Fingerprint

I have always be fascinated with how things work. In my early years my focus was on the things around me. Bicycles, Motorcycles and then cars. When I was first introduced to a computer I was hooked and had to know how things work.

That was a long time ago but there are still times when I discover something and just need to know how it works. Typically this means working it out by building something.

Software development at scale presents its own unique challenges that mean manual inspection or review are just not viable. Pattern recognition for the humans is what we do. Machines tend to be a little more pedantic in comparing two things.

The source code for this article can be found here https://github.com/grahambrooks/fingerprint and the original article here http://igm.univ-mlv.fr/~mac/ENS/DOC/sigmod03-1.pdf

Using k-grams and winnowing (selecting a single entry from the k-gram) hides details that then allows us to compute similarity. if we don’t remove something from the original text or stream of data then we are comparing and not identifying similarity.

A worked example

The following gist scans the filesystem for readme files, computes a fingerprint for the contents of each file and then looks for pairs of files that have similar fingerprints.

For files with a similarity score above 0.75 the gist uses a diff library to highlight the differences between the files that are shown as similar.

package main

import (
	"fmt"
	"github.com/grahambrooks/fingerprint/fingerprinter"
	"github.com/grahambrooks/fingerprint/similarity"
	"github.com/sergi/go-diff/diffmatchpatch"
	"io/fs"
	"io/ioutil"
	"os"
	"path/filepath"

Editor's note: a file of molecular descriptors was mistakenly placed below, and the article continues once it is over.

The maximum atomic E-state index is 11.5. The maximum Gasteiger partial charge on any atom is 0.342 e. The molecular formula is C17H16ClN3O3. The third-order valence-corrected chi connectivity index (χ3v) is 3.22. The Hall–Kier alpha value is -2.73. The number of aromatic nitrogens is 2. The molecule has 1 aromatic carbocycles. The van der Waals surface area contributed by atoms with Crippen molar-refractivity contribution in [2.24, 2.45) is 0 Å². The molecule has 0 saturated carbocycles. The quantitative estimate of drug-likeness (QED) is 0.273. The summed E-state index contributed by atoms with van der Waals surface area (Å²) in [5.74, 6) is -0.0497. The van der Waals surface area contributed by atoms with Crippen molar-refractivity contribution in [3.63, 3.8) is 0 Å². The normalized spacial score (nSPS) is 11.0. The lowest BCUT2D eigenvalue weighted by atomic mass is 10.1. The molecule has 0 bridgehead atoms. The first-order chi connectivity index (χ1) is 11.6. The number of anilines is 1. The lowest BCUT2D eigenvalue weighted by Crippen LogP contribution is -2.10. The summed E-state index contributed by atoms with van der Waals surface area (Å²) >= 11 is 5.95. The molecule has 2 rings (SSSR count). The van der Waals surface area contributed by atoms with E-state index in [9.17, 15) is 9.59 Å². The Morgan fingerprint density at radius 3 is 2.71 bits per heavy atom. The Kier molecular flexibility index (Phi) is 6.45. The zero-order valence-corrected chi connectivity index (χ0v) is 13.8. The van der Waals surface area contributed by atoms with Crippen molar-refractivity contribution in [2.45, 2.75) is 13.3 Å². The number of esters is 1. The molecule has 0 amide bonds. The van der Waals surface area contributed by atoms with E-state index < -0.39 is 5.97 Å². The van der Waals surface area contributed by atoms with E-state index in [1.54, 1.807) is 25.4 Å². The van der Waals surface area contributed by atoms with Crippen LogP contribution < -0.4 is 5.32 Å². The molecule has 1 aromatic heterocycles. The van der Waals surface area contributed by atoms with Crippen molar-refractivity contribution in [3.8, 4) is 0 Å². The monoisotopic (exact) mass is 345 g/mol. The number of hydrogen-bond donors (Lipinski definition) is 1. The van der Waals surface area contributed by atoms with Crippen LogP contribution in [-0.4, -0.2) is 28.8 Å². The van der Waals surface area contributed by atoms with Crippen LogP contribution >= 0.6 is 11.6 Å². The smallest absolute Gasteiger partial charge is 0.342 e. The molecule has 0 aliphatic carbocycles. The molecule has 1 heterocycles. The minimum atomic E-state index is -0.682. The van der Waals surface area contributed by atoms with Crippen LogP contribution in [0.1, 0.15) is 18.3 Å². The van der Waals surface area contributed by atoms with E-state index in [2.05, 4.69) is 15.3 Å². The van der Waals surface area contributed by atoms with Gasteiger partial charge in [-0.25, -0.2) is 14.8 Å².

"strings"
)

type FileFingerprint struct {
	path        string
	fingerprint fingerprinter.Fingerprint
}

type Clusters []FileFingerprint

func main() {
	options := fingerprinter.Options{
		GuaranteeThreshold: 4,
		NoiseThreshold:     4,
	}

	var matchingFiles Clusters

	scanRoot := os.Args[1]
	fmt.Printf("Scanning %s\n", scanRoot)
	filepath.WalkDir(scanRoot, func(path string, d fs.DirEntry, err error) error {
		if err != nil {
			fmt.Println(err)
			return nil
		}
		switch {
		case d.IsDir():
			switch d.Name() {
			case "node_modules":
				return filepath.SkipDir
			}
			return nil
		case strings.EqualFold(d.Name(), "readme.md"):
			fallthrough
		case strings.EqualFold(d.Name(), "readme.adoc"):
			content, err := ioutil.ReadFile(path)
			if err != nil {
				return err
			}
			fingerprint := fingerprinter.TextFingerprint(string(content), options)
			matchingFiles = append(matchingFiles, FileFingerprint{path: path, fingerprint: fingerprint})
			return nil
		default:
			return nil
		}
	})

	for i, f1 := range matchingFiles {
		for j, f2 := range matchingFiles {
			if i != j {
				s := similarity.Compare(f1.fingerprint, f2.fingerprint)
				switch {
				case s == 1.0:
					fmt.Printf(`
near identical
    %s
    %s
`, f1.path, f2.path)
				case s > 0.75:
					fmt.Printf(`
similar
    %s
    %s
`, f1.path, f2.path)
					dmp := diffmatchpatch.New()

					content1, err := ioutil.ReadFile(f1.path)
					if err != nil {
						return
					}

					content2, err := ioutil.ReadFile(f2.path)
					if err != nil {
						return
					}

					diffs := dmp.DiffMain(string(content1), string(content2), true)

					fmt.Println("================================================================================")
					fmt.Println(dmp.DiffPrettyText(diffs))
					fmt.Println("================================================================================")
				}
			}
		}
	}
}

This example is not very practical. At the moment the fingerprint is represented as an array of structs. Finding pairs that means O(n2) solution that is just way too slow for anything over a small number of files.

The fingerprinting library has only been tested on small samples and a very small set of options. Tuning and testing recommended!

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